As the Dungeon Master for a few local Dungeons & Dragons group I often find myself in an awkward situation. My players will come upon a mysterious new creature, and it’s my job as the DM to describe what they see. It’s a task that would be an awful lot easier, honestly, if I was playing Pathfinder. Paizo’s new Bestiary Battle Cards are exactly what I’ve been looking for — a way to share the game’s excellent art quickly and easily at the table.
The trouble with tabletop role-playing games is that what the player characters do and don’t know about a given monster is a fundamental gameplay mechanic. If your adventuring party has never seen a gelatinous cube before, it’s time to roll some dice to test their knowledge. With a good roll, a savvy DM might share just enough information to give adventurers a slight advantage. But, if they roll poorly, they’ll be going in blind.
To set the mood, publishers like Paizo and Wizards of The Coast commission tons of art. Books like Monster Manual and the Bestiary are filled with dozens of excellent pieces. But showing them at the table is extremely awkward, since the name of the monster and all of its special abilities are always printed on the same page. In my games there’s always this awkward moment as I hoist the book up from behind my screen, doing my best to cover up some key bits of information with my hand. Players catch a glimpse of the monster in question, and then it’s back behind the screen it goes.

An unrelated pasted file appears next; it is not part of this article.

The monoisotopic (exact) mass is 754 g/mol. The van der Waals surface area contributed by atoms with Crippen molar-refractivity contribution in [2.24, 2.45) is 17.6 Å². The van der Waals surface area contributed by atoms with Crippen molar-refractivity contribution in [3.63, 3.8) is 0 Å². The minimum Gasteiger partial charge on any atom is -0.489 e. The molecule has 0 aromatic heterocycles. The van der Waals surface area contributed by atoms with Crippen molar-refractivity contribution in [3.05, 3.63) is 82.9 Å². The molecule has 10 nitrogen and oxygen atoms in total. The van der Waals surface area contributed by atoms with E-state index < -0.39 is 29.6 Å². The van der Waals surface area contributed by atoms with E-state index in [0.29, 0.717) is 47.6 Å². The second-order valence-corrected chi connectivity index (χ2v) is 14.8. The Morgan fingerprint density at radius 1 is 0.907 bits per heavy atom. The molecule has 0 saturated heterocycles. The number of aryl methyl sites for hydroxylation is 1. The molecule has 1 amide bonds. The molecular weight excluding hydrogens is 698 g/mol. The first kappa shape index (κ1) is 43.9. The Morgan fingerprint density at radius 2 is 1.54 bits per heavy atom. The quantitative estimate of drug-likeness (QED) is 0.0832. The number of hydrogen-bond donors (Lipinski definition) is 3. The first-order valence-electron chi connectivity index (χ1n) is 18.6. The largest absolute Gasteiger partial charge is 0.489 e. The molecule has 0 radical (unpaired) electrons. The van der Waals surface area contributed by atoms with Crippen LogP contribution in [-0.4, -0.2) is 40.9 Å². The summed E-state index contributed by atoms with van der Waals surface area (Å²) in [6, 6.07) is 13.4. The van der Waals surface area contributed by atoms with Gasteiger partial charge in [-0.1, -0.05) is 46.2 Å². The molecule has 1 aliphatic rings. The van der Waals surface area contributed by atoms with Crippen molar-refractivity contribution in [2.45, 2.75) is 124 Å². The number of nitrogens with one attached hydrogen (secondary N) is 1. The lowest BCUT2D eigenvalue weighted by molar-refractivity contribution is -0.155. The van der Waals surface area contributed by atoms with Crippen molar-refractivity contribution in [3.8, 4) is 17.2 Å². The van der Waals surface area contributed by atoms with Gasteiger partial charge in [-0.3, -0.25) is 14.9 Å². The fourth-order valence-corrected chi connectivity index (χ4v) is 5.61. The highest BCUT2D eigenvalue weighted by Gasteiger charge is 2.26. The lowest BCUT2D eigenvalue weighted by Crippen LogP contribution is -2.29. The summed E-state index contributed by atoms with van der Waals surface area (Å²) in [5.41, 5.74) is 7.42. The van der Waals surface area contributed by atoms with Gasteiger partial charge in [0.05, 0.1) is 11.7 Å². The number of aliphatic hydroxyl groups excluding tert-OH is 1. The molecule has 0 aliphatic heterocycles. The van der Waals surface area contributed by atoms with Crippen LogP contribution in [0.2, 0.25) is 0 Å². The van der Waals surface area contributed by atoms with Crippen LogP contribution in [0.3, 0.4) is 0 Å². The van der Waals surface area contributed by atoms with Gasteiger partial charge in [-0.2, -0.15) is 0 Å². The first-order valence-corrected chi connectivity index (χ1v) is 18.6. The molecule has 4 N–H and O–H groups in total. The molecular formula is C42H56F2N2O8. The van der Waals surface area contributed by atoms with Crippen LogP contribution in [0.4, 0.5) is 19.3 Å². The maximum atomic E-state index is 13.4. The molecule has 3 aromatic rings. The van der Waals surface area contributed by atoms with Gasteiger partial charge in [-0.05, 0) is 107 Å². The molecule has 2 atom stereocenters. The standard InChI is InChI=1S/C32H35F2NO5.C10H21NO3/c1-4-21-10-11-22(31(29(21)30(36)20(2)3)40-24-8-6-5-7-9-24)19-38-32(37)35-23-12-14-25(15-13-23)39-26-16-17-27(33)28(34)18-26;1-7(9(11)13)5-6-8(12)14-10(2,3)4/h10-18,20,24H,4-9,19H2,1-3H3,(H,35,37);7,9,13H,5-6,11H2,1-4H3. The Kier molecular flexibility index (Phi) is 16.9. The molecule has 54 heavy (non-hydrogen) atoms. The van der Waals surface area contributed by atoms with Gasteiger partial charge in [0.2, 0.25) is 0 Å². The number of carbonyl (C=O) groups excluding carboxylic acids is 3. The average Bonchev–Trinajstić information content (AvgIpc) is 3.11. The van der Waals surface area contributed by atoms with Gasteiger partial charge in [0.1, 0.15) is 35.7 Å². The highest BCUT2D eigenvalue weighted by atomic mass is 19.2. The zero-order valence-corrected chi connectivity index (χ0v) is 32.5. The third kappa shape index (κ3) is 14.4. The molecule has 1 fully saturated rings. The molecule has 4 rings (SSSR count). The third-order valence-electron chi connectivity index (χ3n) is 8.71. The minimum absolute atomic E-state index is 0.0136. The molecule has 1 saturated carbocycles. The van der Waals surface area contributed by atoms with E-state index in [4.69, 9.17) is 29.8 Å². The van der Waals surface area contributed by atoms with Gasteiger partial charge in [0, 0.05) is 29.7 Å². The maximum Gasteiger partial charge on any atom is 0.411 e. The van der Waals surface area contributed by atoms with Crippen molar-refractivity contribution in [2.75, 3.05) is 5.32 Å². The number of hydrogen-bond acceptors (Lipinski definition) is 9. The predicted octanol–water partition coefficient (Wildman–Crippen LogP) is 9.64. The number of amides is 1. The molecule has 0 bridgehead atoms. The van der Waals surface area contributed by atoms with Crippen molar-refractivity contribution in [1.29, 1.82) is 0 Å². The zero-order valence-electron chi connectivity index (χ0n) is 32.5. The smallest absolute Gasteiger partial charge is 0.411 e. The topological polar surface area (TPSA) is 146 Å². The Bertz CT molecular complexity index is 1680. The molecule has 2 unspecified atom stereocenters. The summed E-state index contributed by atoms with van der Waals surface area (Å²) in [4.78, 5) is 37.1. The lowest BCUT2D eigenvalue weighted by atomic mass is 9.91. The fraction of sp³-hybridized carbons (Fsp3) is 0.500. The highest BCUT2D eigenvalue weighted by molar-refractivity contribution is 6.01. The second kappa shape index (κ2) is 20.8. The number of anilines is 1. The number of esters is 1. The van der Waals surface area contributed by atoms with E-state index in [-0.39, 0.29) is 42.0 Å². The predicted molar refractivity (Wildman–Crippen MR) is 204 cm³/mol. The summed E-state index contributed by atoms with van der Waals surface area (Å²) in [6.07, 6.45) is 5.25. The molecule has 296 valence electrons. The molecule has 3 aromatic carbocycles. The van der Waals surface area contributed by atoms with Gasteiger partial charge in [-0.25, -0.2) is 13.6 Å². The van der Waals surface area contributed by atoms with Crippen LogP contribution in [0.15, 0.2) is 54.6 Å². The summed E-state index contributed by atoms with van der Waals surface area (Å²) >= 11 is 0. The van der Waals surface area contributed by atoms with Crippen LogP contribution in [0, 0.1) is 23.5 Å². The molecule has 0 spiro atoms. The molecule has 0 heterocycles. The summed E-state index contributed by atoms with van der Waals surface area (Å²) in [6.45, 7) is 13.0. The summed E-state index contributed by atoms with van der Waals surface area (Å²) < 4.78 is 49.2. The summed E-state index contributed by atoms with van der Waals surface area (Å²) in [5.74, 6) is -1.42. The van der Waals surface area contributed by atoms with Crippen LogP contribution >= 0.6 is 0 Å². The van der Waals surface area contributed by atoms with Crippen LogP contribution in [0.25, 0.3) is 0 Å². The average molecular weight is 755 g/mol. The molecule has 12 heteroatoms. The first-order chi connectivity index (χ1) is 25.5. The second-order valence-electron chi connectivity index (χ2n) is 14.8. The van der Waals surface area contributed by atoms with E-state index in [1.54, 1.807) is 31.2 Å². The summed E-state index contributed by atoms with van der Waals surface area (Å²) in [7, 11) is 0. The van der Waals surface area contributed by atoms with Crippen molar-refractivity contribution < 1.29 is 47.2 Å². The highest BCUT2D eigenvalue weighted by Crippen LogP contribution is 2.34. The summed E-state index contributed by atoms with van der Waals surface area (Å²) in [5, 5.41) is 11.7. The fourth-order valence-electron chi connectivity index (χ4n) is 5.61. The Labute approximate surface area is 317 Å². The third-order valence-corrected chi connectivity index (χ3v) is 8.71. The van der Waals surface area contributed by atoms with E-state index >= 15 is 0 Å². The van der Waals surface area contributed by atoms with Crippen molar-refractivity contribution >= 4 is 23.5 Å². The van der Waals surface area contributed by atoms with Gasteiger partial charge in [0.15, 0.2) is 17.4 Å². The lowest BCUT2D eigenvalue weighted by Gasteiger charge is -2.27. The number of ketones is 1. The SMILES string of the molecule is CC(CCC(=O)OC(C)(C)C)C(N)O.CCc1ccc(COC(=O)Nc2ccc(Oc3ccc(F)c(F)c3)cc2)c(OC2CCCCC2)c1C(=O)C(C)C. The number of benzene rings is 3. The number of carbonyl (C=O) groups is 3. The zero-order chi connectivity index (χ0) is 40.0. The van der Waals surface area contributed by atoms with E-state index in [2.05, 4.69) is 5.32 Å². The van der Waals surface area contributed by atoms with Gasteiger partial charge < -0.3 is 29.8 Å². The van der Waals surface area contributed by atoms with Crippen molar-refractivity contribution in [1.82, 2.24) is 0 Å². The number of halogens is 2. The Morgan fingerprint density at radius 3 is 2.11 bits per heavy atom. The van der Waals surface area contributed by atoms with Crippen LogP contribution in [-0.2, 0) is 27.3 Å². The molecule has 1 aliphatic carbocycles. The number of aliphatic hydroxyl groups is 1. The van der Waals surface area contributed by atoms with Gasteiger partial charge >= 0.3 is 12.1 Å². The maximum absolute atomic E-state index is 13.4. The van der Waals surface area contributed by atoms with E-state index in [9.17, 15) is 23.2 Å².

With the new Bestiary Battle Cards all I have to do is lay one of the Tarot card-sized items on the table. Players can pick it up, admire the details, and it’s on with the show.
But these new gaming aids aren’t perfect. For one, there’s virtually no organizational system inside the box. You’ll need to riffle through all 450 reference cards to find the one that you’re looking for. They’re all numbered to match up with the Bestiary itself, but getting things out of order is bound to be a hassle.
Paizo has thoughtfully printed everything you need to run a given monster onto the back of these cards. But, given the complexity of modern stat blocks, that means the details can run across multiple cards. That’s why there’s 450 of them in the box, while the Bestiary itself has far fewer monsters overall.
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